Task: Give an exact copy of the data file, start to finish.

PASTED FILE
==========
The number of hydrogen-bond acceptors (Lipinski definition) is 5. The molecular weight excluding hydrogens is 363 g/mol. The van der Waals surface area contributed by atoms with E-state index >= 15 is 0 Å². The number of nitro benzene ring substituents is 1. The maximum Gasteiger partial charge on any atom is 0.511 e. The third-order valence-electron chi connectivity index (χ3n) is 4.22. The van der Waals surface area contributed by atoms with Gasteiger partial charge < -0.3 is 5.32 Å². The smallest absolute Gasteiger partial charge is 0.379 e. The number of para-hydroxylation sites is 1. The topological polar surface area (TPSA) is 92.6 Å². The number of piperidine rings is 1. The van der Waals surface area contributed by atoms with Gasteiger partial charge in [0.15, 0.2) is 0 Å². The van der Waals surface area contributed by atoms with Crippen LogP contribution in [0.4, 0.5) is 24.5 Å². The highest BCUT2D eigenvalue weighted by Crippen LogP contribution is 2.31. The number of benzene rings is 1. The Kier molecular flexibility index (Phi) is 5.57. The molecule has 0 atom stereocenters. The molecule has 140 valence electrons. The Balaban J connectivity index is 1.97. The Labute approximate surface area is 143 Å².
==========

The number of hydrogen-bond acceptors (Lipinski definition) is 5. The molecular weight excluding hydrogens is 363 g/mol. The van der Waals surface area contributed by atoms with E-state index >= 15 is 0 Å². The number of nitro benzene ring substituents is 1. The maximum Gasteiger partial charge on any atom is 0.511 e. The third-order valence-electron chi connectivity index (χ3n) is 4.22. The van der Waals surface area contributed by atoms with Gasteiger partial charge < -0.3 is 5.32 Å². The smallest absolute Gasteiger partial charge is 0.379 e. The number of para-hydroxylation sites is 1. The topological polar surface area (TPSA) is 92.6 Å². The number of piperidine rings is 1. The van der Waals surface area contributed by atoms with Gasteiger partial charge in [0.15, 0.2) is 0 Å². The van der Waals surface area contributed by atoms with Crippen LogP contribution in [0.4, 0.5) is 24.5 Å². The highest BCUT2D eigenvalue weighted by Crippen LogP contribution is 2.31. The number of benzene rings is 1. The Kier molecular flexibility index (Phi) is 5.57. The molecule has 0 atom stereocenters. The molecule has 140 valence electrons. The Balaban J connectivity index is 1.97. The Labute approximate surface area is 143 Å².